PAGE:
by Dr. C.H. Weaver M.D. updated 2/2022
Glioblastoma is the most common and aggressive form of primary brain cancer in adults. With standard therapy — surgery followed by chemoradiation and then adjuvant chemotherapy — the median overall survival is 15 months, with only 3-5% of patients living 5 years or more.
Researchers are exploring whether adding SurVaxM to standard therapy improves outcomes for patients with newly diagnosed glioblastoma. Analyzing results to date for 63 patients treated with this combination, the team found that 91% of patients receiving SurVaxM as part of this combination therapy were still living 12 months after initiating treatment, compared to 61% in a historical analysis of patients treated with standard therapy alone, and that 96% achieved six-month progression-free survival, compared to 54% among the historical comparison group. Moreover, 13 of 63 patients continue to be without progression a year or longer into their participation in the study.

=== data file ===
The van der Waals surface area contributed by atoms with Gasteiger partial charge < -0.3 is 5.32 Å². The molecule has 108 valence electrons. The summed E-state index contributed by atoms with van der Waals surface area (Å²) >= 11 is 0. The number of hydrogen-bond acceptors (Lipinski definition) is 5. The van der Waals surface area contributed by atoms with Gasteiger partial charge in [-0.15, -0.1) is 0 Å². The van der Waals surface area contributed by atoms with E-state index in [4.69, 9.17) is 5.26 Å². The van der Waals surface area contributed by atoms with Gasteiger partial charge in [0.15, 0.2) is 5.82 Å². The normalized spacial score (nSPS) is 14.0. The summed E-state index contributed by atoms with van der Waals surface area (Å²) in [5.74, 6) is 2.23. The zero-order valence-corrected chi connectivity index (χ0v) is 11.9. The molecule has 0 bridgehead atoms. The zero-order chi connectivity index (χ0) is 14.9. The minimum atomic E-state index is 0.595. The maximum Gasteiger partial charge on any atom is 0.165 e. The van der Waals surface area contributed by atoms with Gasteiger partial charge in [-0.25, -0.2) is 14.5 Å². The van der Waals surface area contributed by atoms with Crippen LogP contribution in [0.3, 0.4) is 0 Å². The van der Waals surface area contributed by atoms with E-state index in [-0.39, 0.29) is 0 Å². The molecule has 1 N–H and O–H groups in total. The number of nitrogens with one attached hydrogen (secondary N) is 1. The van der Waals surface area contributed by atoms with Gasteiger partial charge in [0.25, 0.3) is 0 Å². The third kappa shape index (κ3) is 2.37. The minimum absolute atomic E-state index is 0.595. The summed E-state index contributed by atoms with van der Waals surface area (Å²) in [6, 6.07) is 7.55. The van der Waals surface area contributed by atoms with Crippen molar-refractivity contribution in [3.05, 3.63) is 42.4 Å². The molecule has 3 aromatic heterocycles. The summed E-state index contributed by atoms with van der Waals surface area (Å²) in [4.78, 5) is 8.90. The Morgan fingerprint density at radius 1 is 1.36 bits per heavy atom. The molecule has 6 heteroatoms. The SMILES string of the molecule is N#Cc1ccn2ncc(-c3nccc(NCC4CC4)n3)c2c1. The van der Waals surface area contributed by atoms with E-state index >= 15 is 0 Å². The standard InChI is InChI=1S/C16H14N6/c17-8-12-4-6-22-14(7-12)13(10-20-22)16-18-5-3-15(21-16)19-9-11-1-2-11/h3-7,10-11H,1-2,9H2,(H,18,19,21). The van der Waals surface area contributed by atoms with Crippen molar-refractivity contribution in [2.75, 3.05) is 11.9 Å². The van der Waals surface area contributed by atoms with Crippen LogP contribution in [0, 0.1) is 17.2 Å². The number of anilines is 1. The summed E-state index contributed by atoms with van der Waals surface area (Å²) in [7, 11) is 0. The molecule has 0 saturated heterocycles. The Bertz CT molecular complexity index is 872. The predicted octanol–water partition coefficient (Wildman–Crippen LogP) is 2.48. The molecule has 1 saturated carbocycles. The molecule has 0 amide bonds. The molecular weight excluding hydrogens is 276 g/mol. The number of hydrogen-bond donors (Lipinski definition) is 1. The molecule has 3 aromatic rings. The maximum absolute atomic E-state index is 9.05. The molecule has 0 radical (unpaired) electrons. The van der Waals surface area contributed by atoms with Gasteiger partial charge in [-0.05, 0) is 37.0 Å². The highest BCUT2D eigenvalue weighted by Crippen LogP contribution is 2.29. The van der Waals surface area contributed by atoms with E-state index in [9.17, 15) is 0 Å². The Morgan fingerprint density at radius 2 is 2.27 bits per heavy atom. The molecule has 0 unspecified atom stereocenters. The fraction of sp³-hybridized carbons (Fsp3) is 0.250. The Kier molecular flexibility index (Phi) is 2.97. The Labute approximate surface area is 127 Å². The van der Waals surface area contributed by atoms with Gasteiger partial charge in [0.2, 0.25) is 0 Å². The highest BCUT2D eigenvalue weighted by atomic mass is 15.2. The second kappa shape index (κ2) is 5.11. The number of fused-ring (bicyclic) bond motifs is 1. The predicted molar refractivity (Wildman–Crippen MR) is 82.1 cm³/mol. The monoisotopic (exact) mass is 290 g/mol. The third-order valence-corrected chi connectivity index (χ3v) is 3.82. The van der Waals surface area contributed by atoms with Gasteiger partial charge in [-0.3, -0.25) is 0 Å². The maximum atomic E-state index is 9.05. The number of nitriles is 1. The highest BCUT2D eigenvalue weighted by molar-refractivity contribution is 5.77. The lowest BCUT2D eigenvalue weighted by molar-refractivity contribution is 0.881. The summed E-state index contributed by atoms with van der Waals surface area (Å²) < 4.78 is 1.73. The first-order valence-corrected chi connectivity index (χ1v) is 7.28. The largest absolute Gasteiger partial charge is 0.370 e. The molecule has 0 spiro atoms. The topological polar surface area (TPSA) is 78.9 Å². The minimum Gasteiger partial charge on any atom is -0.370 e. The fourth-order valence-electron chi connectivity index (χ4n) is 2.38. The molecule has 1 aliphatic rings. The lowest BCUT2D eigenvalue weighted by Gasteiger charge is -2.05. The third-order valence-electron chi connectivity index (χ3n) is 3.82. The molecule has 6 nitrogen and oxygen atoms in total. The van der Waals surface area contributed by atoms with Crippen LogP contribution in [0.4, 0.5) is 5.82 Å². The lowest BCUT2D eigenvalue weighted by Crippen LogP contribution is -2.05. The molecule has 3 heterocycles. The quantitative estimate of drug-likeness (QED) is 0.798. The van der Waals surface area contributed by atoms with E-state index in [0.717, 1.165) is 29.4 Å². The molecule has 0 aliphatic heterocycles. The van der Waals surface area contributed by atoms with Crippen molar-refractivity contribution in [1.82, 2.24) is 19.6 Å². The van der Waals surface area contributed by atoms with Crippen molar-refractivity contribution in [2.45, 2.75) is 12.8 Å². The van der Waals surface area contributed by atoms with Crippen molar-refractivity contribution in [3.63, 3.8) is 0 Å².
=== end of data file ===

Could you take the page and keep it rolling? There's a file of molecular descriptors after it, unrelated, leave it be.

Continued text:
Roswell Park - First center to treat newly diagnosed glioblastoma patients as part of late-stage trial with SurVaxM
- SurVaxM is a peptide mimic immunotherapy discovered at Roswell Park
- In earlier studies, the immunotherapy significantly extended patients’ lives
- Multi-center trial to be offered at 15 sites in the U.S. and China
Roswell Park Comprehensive Cancer Center is the first center to treat patients in a newly opened advanced-stage clinical trial utilizing the brain cancer vaccine SurVaxM, offering a new treatment option for patients with newly diagnosed adult glioblastoma.
“These interim phase II trial results in newly diagnosed glioblastoma patients are very promising and offer the potential for longer-term survival in this group where there is great unmet medical need,” says the study’s senior author, SurVaxM who is Chair of Neurosurgery at Roswell Park and Chief Medical Officer at MimiVax. “We believe this drug has the potential to change the glioblastoma treatment paradigm.”
SurVaxM, which was invented at Roswell Park, targets a cell-survival protein called survivin that is present in 95% of patients with glioblastomas, and also in patients with many other cancers. Awarded orphan drug designation by the U.S. Food and Drug Administration (FDA) in 2017, the vaccine has dual mechanisms of action to stimulate a patient’s T-cell immunity and also employs antibody-directed inhibition of the survivin pathway to control tumor growth and prevent or delay tumor recurrence.
For more information about the phase II clinical trial, call 1-800-ROSWELL (1-800-767-9355)